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Study Reveals Distinct Facial Expressions by Horses

  • Jessica Berman

Horses use similar facial muscles to humans, suggesting an evolutionary parallel in how horses and humans use the face to communicate. (Credit: Jennifer Wathan)

Horses use similar facial muscles to humans, suggesting an evolutionary parallel in how horses and humans use the face to communicate. (Credit: Jennifer Wathan)

Horse owners know that the creatures are very social by nature. Their emotions may also be written on their faces, just as they are with humans.

British researchers studied video images of horses and report in the journal PLoS ONE that equines make at least 17 “action units,” or facial expressions.

The muscles in the human face allow us to make some 27 facial expressions, reflecting such feelings as anger, jealousy and amusement.

Chimps, in comparison, make 13 different facial gestures, and dogs have been found to have 16 discrete looks, which any dog owner will tell you can convey happiness, sadness or what looks like guilt at stealing table scraps.

An entire index of horsey faces called the Equine Facial Action Coding System, or EquiFACS, has been developed by researchers at the University of Sussex, along with fellow researchers at the University of Portsmouth and Duquesne University.

Animal behaviorist Jennifer Wathan, who led the study, said horses can move their faces in a surprising number of humanlike ways.

"They can move the skin above their eyes, to raise that skin a little bit like humans can," she said. "And they’ve got a really extensive set of muscles in the lower face about the mouth that they can use. … I mean, they do use their mouth to explore their environment, because mostly their hoofs aren’t very good for that. But they also use their mouths to make facial expressions, and we think that that’s for communication, perhaps for emotional communication, but that’s another study in itself.”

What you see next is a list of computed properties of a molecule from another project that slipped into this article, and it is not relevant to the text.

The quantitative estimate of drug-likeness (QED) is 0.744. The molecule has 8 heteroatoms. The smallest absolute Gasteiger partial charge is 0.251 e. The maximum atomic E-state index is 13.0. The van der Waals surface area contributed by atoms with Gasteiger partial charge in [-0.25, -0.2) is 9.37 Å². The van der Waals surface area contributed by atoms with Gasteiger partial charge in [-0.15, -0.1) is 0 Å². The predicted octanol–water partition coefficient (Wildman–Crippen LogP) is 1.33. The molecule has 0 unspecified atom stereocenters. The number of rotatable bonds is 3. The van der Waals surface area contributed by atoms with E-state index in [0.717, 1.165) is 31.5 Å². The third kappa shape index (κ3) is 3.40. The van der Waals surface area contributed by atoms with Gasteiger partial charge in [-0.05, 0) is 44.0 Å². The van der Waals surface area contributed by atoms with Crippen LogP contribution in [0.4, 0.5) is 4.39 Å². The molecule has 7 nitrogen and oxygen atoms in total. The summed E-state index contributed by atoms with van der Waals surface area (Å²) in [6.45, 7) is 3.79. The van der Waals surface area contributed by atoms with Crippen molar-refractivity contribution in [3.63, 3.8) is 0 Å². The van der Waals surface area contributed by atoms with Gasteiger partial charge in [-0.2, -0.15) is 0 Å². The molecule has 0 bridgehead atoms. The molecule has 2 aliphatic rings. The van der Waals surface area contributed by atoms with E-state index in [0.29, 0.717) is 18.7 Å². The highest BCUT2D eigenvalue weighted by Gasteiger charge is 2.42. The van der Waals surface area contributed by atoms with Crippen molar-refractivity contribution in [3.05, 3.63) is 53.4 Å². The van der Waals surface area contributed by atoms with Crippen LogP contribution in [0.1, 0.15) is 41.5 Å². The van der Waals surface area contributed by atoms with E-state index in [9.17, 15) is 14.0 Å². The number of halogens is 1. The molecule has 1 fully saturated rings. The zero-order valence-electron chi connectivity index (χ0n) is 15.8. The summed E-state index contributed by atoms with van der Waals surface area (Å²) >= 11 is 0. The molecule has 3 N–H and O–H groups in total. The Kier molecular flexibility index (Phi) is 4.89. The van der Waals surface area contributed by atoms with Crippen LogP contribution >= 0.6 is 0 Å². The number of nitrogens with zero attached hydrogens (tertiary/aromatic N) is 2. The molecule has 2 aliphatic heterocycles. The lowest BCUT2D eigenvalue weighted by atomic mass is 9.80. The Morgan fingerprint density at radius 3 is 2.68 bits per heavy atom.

Investigators watched videos of horses in a variety of situations, including interacting with other horses and with veterinarians, to catalog all of their facial expressions.

Wathan said researchers want to try to relate the facial expressions of horses to emotions they might be feeling, and discover whether horses can communicate those feelings to one another through their faces.

The goal is to see "if we can sort of get the horse’s opinion on what information they might get from these expressions, what’s important to them and how that helps them in their environment,” she said.

Another interesting question to be explored is whether horses can use those expressions to communicate with other species, like we can ... and whether we can understand them.

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